Neobanks and the next step: Banca Widiba 15 September 2021

Marco Marazia, General Manager of Banca Widiba, speaks about the bank’s digital efforts that incorporate a human touch as a key pillar of their success. 
The demographics of neobank users are often surprising; it is not only young people who are signing up, but also older age brackets. What is the standard profile of your target customer? What has been key to your customer acquisition success?

Ever since it was established, our model of digital bank offering all banking services turned to the “neo-needs” of a universal customer rather than to a “neo-customer”. I believe our positioning shows that internet banking is not necessarily designed with only young people in mind; it satisfies and appeals to targets in all age groups. This is confirmed by the fact that the average age of our customers is 47, and our fastest-growing target is people in their forties with a very complete profile in terms of needs. In most cases, they have a medium-high income, are well educated, and are willing to try new consumer models. We have the same number of men and women. Among other things, this is perfectly in line with our gender diversity commitment, as shown by 45% of our bank managers being women. 

In these days after the pandemic, we have realized more than ever how digitalization is increasingly necessary and widespread among all age groups. As we were born digital and technological, we have always aimed at making things easier and providing an excellent experience. We are the ones who adjust to the customer and do not ask the customer to adjust to us - this is an essential rule and a winning one. Just to mention an example: our bank’s name and logo were chosen involving all our customers and we were awarded the Efma world prize for customer experience, precisely because of how we offer our services through a very natural language. 

If you allow me to say so, I would define Banca Widiba as a “new modern bank” and not simply a “neobank”.

There is sometimes a perception that neobanks are convenient for travel purposes but people maintain a different primary bank account for most of their banking needs. How do you convince people to use neobanks as their primary bank, where they keep a majority of their money and turn to for all of their financial needs?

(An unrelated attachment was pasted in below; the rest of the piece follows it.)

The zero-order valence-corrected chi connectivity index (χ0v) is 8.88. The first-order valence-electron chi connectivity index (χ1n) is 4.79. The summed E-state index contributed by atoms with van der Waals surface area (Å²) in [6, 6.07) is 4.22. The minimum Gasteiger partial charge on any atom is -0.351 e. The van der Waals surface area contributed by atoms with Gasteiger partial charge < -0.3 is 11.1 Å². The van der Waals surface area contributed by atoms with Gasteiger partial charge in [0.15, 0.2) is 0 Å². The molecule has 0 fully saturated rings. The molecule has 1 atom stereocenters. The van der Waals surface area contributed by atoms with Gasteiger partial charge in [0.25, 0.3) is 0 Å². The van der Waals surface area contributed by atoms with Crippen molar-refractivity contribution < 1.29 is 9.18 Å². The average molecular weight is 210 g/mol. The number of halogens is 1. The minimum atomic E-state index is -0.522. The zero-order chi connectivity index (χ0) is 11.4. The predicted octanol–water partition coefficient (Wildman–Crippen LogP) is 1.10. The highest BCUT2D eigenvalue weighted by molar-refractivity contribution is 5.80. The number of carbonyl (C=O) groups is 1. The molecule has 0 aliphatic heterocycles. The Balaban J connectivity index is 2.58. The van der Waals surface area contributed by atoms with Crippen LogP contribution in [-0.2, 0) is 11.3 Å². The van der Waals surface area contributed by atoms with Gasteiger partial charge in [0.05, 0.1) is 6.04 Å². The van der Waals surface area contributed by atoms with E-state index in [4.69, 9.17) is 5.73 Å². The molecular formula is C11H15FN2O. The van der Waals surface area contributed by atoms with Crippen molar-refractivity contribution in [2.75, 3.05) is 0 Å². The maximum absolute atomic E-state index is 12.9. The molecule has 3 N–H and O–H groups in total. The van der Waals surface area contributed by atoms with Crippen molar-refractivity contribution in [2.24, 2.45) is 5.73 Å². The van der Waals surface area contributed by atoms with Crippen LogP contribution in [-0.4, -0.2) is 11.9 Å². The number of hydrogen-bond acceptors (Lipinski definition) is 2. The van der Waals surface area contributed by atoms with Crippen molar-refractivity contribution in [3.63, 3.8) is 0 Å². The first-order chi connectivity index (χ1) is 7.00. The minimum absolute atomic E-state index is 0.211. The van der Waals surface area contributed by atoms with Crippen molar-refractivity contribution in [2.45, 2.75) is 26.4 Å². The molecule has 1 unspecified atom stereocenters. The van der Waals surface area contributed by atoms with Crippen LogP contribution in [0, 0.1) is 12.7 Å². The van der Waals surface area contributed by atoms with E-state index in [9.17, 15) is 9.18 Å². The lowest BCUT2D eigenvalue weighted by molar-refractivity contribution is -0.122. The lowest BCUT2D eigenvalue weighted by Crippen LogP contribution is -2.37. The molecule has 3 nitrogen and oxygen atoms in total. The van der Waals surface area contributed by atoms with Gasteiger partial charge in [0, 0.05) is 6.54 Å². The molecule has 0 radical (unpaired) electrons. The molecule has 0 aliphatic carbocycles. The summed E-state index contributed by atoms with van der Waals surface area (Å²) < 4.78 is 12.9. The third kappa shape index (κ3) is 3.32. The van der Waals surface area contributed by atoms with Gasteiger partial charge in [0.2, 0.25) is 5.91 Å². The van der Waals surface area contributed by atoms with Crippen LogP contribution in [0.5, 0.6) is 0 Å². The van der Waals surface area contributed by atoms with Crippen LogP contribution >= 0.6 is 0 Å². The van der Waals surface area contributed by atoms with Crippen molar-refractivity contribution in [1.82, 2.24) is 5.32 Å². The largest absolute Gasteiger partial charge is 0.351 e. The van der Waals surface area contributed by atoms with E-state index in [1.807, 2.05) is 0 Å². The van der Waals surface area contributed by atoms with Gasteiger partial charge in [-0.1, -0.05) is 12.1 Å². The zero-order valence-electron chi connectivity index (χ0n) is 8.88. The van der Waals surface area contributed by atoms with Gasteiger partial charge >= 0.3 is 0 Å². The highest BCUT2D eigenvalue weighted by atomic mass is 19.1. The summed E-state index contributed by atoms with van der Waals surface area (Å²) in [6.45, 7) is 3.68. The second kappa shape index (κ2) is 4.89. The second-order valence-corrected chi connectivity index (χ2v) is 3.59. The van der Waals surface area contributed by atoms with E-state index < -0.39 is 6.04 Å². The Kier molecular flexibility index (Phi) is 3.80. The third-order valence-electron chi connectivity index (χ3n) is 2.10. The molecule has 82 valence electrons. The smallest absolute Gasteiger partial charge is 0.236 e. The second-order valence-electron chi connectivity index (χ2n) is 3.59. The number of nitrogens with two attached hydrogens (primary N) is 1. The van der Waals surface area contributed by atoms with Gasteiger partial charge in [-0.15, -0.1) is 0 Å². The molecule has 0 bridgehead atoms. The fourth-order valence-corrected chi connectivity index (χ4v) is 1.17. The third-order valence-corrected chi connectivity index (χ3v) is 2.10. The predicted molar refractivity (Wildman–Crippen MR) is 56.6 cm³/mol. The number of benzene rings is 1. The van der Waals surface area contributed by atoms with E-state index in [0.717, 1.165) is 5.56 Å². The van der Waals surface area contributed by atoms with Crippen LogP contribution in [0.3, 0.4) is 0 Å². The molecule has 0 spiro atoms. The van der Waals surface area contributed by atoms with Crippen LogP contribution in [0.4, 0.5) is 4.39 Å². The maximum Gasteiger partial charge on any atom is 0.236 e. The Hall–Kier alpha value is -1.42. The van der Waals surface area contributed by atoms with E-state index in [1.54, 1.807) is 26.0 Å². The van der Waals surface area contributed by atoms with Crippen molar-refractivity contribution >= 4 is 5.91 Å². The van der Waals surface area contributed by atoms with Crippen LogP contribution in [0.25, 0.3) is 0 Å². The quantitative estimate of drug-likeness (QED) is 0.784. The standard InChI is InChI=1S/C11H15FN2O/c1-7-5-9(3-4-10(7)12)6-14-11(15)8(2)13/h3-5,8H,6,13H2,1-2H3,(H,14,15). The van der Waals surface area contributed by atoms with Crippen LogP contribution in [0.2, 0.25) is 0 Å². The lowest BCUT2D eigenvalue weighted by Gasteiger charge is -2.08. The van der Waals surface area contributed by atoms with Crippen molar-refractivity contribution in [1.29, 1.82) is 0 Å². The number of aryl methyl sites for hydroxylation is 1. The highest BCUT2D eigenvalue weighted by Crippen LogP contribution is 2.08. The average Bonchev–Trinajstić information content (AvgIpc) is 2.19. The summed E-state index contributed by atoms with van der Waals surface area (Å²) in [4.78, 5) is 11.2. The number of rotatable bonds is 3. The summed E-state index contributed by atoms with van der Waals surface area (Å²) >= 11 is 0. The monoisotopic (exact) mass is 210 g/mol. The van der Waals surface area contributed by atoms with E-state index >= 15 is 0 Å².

We are a complete bank with a circular business model, where customers can do everything in a more convenient, modern, and easier way. Thanks to customization and the power of data, we offer customers all the best of what they may find useful, starting from their habits and needs.  We have over 700 pieces of information on each of our customers and, thanks to these data, we offer individuals only products they are interested in and tailored to their needs.  When a new customer turns to us, the process is very quick, easy, and automatic. For example, the switch from an account in another bank to ours takes place using the portability service of Widiexpress; all customers need to do is complete an online form. 
 In terms of all other more complex needs, such as personal investments and the protection of savings (so more than simple day-to-day banking operations), customers who prefer it (or who are unable to manage it themselves) can contact our network of financial advisors, which includes over 500 professionals who are active all over the national territory. We believe that the combination of digital services for simple needs and financial advisors for more complex needs is the bank model that eventually will become the most common.

While neobanks have shown impressive numbers in terms of customer acquisition, the transition to becoming profitable is proving more challenging. How do you make the necessary leap to becoming profitable while still maintaining the pace of your user acquisition?

Having managed to break even three years ago, 2020 was - despite all its complexities - very satisfying for us in terms of growth and profits, the best since the bank was established. Growth was certainly boosted by an increase in the number of customers and a sharp acceleration in collection of asset volumes, but also by the increasing efficiency of the operating machine, which is still very scalable with limited marginal costs.

After reaching the break-even point three years ago the net profit result - as far as we are concerned - has been positive and growing in the last three years, so we believe and are confident that ours is a winning business model that can be further developed in the years to come. Banca Widiba’s main strength is our integrated “human digital” model that, by placing data at the core, helps us collect in real time all the useful information we are receiving (always respecting privacy) from customers and the web, and, therefore, we are able to promptly understand which services and products to offer, with incredible flexibility and considerable response capacity to implement or change ongoing processes that are 100% digital.